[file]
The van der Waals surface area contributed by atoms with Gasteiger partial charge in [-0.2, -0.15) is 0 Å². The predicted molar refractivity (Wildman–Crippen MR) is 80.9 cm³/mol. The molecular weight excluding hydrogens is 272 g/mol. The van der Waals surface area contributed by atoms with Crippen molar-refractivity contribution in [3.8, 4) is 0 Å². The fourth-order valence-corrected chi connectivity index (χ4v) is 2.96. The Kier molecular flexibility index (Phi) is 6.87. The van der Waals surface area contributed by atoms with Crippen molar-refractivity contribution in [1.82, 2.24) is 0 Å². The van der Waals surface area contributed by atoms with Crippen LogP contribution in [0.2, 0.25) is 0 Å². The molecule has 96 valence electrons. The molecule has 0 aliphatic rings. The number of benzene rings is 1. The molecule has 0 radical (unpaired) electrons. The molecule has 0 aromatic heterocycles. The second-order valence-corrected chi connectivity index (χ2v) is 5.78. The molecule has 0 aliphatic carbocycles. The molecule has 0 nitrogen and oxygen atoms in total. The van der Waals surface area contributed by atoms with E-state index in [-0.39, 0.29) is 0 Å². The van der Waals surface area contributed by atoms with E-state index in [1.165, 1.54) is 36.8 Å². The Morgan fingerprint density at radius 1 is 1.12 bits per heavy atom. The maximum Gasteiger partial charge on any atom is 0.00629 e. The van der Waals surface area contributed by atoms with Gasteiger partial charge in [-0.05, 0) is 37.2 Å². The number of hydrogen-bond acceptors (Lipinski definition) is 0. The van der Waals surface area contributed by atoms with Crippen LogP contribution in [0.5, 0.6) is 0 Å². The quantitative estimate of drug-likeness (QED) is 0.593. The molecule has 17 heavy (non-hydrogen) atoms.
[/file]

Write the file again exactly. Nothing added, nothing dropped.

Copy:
The van der Waals surface area contributed by atoms with Gasteiger partial charge in [-0.2, -0.15) is 0 Å². The predicted molar refractivity (Wildman–Crippen MR) is 80.9 cm³/mol. The molecular weight excluding hydrogens is 272 g/mol. The van der Waals surface area contributed by atoms with Crippen molar-refractivity contribution in [3.8, 4) is 0 Å². The fourth-order valence-corrected chi connectivity index (χ4v) is 2.96. The Kier molecular flexibility index (Phi) is 6.87. The van der Waals surface area contributed by atoms with Crippen molar-refractivity contribution in [1.82, 2.24) is 0 Å². The van der Waals surface area contributed by atoms with Crippen LogP contribution in [0.2, 0.25) is 0 Å². The molecule has 96 valence electrons. The molecule has 0 aliphatic rings. The number of benzene rings is 1. The molecule has 0 radical (unpaired) electrons. The molecule has 0 aromatic heterocycles. The second-order valence-corrected chi connectivity index (χ2v) is 5.78. The molecule has 0 aliphatic carbocycles. The molecule has 0 nitrogen and oxygen atoms in total. The van der Waals surface area contributed by atoms with E-state index in [-0.39, 0.29) is 0 Å². The van der Waals surface area contributed by atoms with E-state index in [1.165, 1.54) is 36.8 Å². The Morgan fingerprint density at radius 1 is 1.12 bits per heavy atom. The maximum Gasteiger partial charge on any atom is 0.00629 e. The van der Waals surface area contributed by atoms with Gasteiger partial charge in [-0.05, 0) is 37.2 Å². The number of hydrogen-bond acceptors (Lipinski definition) is 0. The van der Waals surface area contributed by atoms with Crippen LogP contribution in [0.5, 0.6) is 0 Å². The quantitative estimate of drug-likeness (QED) is 0.593. The molecule has 17 heavy (non-hydrogen) atoms.